Officials: Little chance of state funds for heat aid
Social service advocates are urging legislators to commit state money to make up for a potential shortfall in federal funding to help low-income residents to heat their homes this winter, an alternative to a plan by the Malloy administration that would leave to more than 80,000 poor households without the assistance.
But Gov. Dannel P. Malloy’s budget director said committing state funds isn’t an option now, and lawmakers who will vote on a plan for the energy assistance program next week said using state money will be a challenge.
“I don’t think anyone wants to talk about increasing spending or taxes unless we literally fail every other way,” said Sen. Anthony Musto, D-Trumbull, co-chair of the Human Services Committee.
The administration’s plan would provide funding for households heated by so-called deliverable fuels–oil, propane, wood or coal–but provide none for those heated by gas or electricity unless additional federal money becomes available. The reasoning is that state law protects low-income utility customers from losing service for nonpayment between Nov. 1 and May 1. Deliverable fuel customers get no such protection.
Musto, who called the administration’s proposal practical and creative but raised concerns about its effect on those who use utilities for heat, said finding efficiencies in the budget would be preferable to spending additional money. But whatever the decision is, he said, it’s a matter of life and death.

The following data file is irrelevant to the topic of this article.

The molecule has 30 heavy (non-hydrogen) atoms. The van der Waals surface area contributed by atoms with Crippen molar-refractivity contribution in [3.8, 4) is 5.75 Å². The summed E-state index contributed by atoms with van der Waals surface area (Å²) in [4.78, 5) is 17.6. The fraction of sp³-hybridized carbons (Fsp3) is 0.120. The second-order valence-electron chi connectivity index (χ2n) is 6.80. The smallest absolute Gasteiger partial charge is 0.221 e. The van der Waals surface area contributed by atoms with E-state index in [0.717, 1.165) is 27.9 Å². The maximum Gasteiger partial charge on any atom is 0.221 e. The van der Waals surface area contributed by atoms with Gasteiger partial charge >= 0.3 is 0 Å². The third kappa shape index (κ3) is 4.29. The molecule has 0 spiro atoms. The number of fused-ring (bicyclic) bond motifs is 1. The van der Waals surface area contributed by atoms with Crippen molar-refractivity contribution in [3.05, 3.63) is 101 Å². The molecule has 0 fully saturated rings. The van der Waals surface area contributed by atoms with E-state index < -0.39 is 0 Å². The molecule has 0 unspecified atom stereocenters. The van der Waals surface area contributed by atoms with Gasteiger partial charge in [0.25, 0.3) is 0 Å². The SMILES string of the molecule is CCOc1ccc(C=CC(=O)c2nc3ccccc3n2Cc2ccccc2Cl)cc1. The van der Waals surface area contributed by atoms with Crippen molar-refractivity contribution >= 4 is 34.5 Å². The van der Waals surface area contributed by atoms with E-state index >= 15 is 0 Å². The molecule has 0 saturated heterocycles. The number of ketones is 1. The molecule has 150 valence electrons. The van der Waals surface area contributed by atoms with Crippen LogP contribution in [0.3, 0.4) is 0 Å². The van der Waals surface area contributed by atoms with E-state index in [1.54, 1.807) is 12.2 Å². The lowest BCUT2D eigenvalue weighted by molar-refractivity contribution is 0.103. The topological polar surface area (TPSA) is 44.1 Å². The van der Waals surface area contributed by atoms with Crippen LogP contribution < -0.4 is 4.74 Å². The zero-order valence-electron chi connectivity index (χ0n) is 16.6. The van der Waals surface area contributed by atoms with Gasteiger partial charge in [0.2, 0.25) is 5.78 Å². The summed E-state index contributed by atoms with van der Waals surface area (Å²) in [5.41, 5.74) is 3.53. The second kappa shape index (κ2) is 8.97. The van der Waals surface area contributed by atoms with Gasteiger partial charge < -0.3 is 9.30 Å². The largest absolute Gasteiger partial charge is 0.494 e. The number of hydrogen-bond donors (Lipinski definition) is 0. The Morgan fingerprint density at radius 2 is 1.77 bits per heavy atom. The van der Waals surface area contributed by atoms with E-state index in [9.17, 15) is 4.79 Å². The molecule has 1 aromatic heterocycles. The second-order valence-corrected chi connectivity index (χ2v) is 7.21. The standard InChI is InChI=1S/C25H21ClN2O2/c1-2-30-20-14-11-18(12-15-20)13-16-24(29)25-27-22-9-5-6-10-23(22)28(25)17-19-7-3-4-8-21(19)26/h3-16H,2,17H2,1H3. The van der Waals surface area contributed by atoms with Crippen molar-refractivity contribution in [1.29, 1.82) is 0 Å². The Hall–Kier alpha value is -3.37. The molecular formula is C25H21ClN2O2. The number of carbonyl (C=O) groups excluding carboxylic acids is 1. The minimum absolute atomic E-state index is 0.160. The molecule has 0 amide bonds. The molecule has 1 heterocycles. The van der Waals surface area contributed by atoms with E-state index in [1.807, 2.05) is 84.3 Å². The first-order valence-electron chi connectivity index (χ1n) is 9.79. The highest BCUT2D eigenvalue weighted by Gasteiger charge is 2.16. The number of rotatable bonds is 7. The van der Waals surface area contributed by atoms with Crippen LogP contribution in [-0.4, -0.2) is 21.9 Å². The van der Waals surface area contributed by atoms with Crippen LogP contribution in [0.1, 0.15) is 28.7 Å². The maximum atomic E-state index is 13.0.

“This is actually a life-threatening situation, especially for the very young, the very old and the sick,” he said. “If we can’t keep these people warm over the winter, we are going to have people die.”
Advocates, meanwhile, said that while utility customers won’t have their heat cut off, losing help paying for it could pose a significant problem.
“For a lot of families, things are already stretched very thin and this could be the straw that breaks things and causes an eviction or some other kind of crisis-precipitating event,” said Liz Dupont-Diehl, policy director for the Connecticut Association for Human Services. “We have to think ahead, what it means to shred the safety net like this.”
The current quandary stems from an expected cut in federal funding for the Low Income Home Energy Assistance Program, or LIHEAP. Last year, the state used $115 million in federal funds to provide aid to more than 117,000 households.